Help:How to display your conscript on the wiki
There are three or four steps to displaying your conscript into the wiki, and an optional fifth step (Click on the links for more detailed instructions):
- 1. Create an image of your conscript. Usually you will draw or write it, perhaps into a table prepared in a word processor and then printed out.
- 2. Get the image into a suitable computer image form if it isn't already. Usually by scanning it and postprocessing it in an image manipulation program.
- 3. Upload the image to the wiki. By clicking on the link "Upload file" in the toolbox sidebar on the left of the wiki page.
- 4. Include the image into the wiki article. This is done using a variant of the ordinary syntax for wiki-internal links.
- 5. Optionally create a font for your conscript and make it available on the wiki.
1. Create an image of your conscript
If you are keen on being able to produce computer documents using your conscript you may want to create a font for your conscript, however this is a major undertaking in itself, and such documents are not very useful online, since you'd need to either get people to download and install your font, or to create PDF documents.
For someone who unlike me has fully functional hands and some drawing skills it is usually better to write/draw a paper document and scan it in step #2.
Assuming you want a table of your conscript similar to the one I made of the Kijeb syllabary you would:
- 1.1. Create a table in your word processor, writing in everything that should be in Roman/print and leaving blanks for the actual glyphs.
- 1.2. Print it out in as large a scale as your printer will allow (you may actually want to make several sub-tables and glue them together -- probably not literally, but afterward in an image editor).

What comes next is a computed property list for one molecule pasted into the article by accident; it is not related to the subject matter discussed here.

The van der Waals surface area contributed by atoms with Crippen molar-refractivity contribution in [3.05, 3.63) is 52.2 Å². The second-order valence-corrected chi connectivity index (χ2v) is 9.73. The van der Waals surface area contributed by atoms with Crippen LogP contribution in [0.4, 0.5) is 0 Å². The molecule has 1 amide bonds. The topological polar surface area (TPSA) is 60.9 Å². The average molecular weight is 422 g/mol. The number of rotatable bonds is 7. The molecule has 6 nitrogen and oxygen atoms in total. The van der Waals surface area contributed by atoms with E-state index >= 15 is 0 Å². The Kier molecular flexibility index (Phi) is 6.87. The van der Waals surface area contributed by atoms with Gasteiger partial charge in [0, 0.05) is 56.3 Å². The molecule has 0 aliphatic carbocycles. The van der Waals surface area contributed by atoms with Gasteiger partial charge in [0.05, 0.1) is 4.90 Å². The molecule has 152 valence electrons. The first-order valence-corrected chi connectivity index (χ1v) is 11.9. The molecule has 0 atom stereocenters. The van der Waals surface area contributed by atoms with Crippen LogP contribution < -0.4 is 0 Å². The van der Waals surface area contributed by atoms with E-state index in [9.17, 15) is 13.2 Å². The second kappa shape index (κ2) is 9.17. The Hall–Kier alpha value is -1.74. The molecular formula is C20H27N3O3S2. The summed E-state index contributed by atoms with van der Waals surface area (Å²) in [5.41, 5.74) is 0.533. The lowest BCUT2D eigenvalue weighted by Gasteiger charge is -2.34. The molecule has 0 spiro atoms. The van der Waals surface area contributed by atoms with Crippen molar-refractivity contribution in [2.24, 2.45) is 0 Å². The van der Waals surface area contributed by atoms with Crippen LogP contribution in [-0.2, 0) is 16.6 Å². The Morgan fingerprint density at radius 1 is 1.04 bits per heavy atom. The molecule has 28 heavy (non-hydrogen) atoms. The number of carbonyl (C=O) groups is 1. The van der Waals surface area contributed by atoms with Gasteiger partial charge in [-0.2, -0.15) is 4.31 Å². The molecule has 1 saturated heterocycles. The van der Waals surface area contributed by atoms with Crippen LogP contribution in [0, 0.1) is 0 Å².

- 1.3. Fill in the glyphs by hand with a fountain pen or an art/technical marker which gives a true line. You may want to first draw the glyphs with a faint pencil and fill them in with ink when you got them right, in which case the ink should allow you to erase the pencil without smearing the ink. This usually works fine with technical markers.
- (When creating images of shorthand writing I actually wrote with a soft, black artists' pencil and scanned the result, which was quite satisfactory for that purpose and allowed for correction on the fly, although you will need a good plastic eraser to avoid smudge. Alas I can't recommend any brands, since the good erasers sold here in Sweden are made in Germany, and probably not available or expensive in other places like the US.)
2. Get the image into a suitable computer image form
Scan your finished table. If you haven't got your own there are shops which will do it for you, and put it on a floppy or CD for you, or maybe email it to your computer. I have no idea what it may cost where you are (it is alas unrealistically expensive here, so if you haven't got your own scanner a friend who has one is the best option).
- 2.1. Make sure the image file is in a good image format for your purposes. If the image contains few colors and biggish white areas, as is likely GIF is the best. PNG is good too, but transparent PNGs may print out as black boxes under Windows ☹.
- 2.2. Open your image(s) in an image editor (if you haven't got one The Gimp <www.gimp.org> is recommendable) and touch it up: 'gluing' parts together and getting into an appropriate size (usually larger than what should be displayed on the wiki page but not unreasonably large -- rather what would fit on both a US Letter or A4: 210 × 279 mm (8.26 × 10.98 in), in practice the image should be at most 190 x 259 mm (7.48 x 10.1 in) if you want to allow a 10 mm margin on each side). There are more arcane things you can do to assure that white areas are really white, and black areas really black, but it takes some care and expertise to assure things don't get pixelly.
3. Upload the image to the wiki
4. Include the image into the wiki article
5. Optionally create a font for your conscript
- 5.1. Get a font editing program.
- 5.2. Make the font available on the wiki.